Thought for Today: "In some sort of crude sense which no vulgarity, no humor, no overstatement can quite extinguish, the physicists have known sin; and this is a knowledge which they cannot lose." _ J. Robert Oppenheimer, American physicist (1904-1967).


John Glenn

John Glenn, born in 1921, United States senator and astronaut. Glenn was the first American to orbit the earth, aboard the third piloted flight of the Mercury program. He also became the oldest person ever to go into space when he rode aboard the space shuttle Discovery in late 1998.

Glenn was born in Cambridge, Ohio. In 1939 he entered Muskingum College, in Ohio, but he left in his junior year to take preflight training in the Naval Aviation Cadet Program. As a pilot in the U.S. Marine Corps, he flew 149 combat missions in World War II (1939-1945) and the Korean War (1950-1953). In 1957 Glenn became the first person to make a nonstop supersonic (greater than the speed of sound) flight across the United States, setting a speed record of 3 hours 23 minutes 8.4 seconds on a trip from Los Angeles, California, to New York City.

In 1958 Glenn joined the group of U.S. military men competing for selection to become the first U.S. astronauts. The National Aeronautics and Space Administration (NASA) chose the first group of astronauts, including Glenn, in 1959. He was selected to fly aboard the third U.S. piloted spaceflight, which was the first piloted U.S. mission to orbit the earth. He and the other six Mercury astronauts trained intensively before their flights. On February 20, 1962, Glenn became the first American to orbit the earth in space, in the Mercury capsule Friendship 7. The three-orbit flight covered about 130,000 km (about 81,000 mi) in 4 hours 55 minutes.

At the end of the first orbit, the automatic control system of the Friendship 7 capsule began to malfunction. NASA engineers had planned to let Glenn take over control of the capsule during short test periods, but the malfunction forced Glenn to pilot the capsule manually during the second and third orbits and during reentry. The manual control system functioned flawlessly, so Glenn was able to continue with the flight. He took photographs from the capsule's window, performed simple exercises and movements to test his body's reaction to weightlessness, and made some astronomical observations.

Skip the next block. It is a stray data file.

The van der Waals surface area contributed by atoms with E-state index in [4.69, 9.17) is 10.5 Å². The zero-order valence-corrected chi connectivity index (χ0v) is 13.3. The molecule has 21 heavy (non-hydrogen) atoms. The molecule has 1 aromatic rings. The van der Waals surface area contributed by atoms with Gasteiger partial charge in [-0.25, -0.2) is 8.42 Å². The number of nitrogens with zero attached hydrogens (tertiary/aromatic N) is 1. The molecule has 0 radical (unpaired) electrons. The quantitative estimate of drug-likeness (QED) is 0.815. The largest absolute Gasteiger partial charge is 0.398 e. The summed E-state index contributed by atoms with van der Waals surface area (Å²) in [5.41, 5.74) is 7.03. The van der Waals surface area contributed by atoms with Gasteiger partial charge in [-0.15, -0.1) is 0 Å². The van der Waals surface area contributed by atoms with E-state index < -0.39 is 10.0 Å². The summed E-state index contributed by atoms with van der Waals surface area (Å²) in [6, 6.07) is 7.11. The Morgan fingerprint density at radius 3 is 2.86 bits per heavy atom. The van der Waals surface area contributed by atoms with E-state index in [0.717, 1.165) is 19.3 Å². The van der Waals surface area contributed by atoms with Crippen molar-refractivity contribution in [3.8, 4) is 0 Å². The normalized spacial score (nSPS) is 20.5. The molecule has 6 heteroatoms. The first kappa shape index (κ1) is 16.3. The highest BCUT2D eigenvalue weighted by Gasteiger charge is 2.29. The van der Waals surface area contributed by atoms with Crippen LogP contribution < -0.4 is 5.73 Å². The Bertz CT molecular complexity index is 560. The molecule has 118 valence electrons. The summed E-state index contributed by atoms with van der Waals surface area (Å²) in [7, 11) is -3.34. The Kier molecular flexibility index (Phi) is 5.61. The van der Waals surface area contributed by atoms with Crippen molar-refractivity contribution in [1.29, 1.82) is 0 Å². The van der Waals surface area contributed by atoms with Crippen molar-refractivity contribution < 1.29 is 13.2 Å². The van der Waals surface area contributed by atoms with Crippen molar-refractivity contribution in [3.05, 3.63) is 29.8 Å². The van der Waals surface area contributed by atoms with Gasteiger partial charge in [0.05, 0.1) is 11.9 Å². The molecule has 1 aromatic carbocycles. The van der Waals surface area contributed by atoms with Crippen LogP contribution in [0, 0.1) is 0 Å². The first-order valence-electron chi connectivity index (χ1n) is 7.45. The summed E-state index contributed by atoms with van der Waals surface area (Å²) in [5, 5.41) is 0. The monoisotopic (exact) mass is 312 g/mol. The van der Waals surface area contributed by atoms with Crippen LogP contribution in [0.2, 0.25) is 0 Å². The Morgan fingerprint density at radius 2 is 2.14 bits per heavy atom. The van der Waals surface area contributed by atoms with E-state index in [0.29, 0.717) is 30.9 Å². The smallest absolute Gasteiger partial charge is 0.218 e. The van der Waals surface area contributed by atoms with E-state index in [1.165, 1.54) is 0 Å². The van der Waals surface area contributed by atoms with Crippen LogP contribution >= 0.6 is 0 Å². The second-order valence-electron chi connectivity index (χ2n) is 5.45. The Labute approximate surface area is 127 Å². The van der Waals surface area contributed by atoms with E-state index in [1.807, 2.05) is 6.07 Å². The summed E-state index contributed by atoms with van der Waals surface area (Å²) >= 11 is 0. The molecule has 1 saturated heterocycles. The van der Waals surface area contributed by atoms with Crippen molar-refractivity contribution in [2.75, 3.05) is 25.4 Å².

During Glenn's second orbit, controllers on the ground discovered that the capsule's heat shield, vital for reentry, had somehow come loose. The straps that held the rocket to the capsule were the only things holding the heat shield to the capsule. Engineers developed a plan to have Glenn keep the rocket attached to the capsule during reentry (normally the rocket would be jettisoned) and steer the capsule so that the pressure of the atmosphere against the capsule would hold the heat shield in place during the descent. Glenn's reentry was the most difficult and stressful part of the mission, but the engineers' plan worked, and Friendship 7 landed safely with a parachute in the Atlantic Ocean.

Glenn returned to the earth a national hero. His character and charm made him one of the most popular Mercury astronauts and made NASA reluctant to risk his life by sending him back into space. Frustrated by the government's refusal to allow him to fly in space again, Glenn retired from NASA and the Marine Corps in 1965. His many military and space program awards and honors include the Distinguished Flying Cross, which he was awarded five times, and the Air Medal with 18 clusters.

When Glenn retired, he became a business executive and a consultant to NASA. In 1974 Glenn was elected to the U.S. Senate as a Democrat from Ohio. He served four terms before deciding not to seek reelection in 1998. Glenn unsuccessfully contended for the 1984 Democratic presidential nomination. While in Congress, he served on the Special Intelligence Committee. He was ranking member of the Governmental Affairs Committee. Glenn, a military veteran, also served on the Armed Services Committee from 1985 to 1998.

Throughout his political career, Glenn lobbied NASA to allow him to go back into space. In October 1998 at the age of 77, Glenn finally returned to space aboard the space shuttle Discovery. This space shuttle mission included a study of the effects of space travel on aging humans.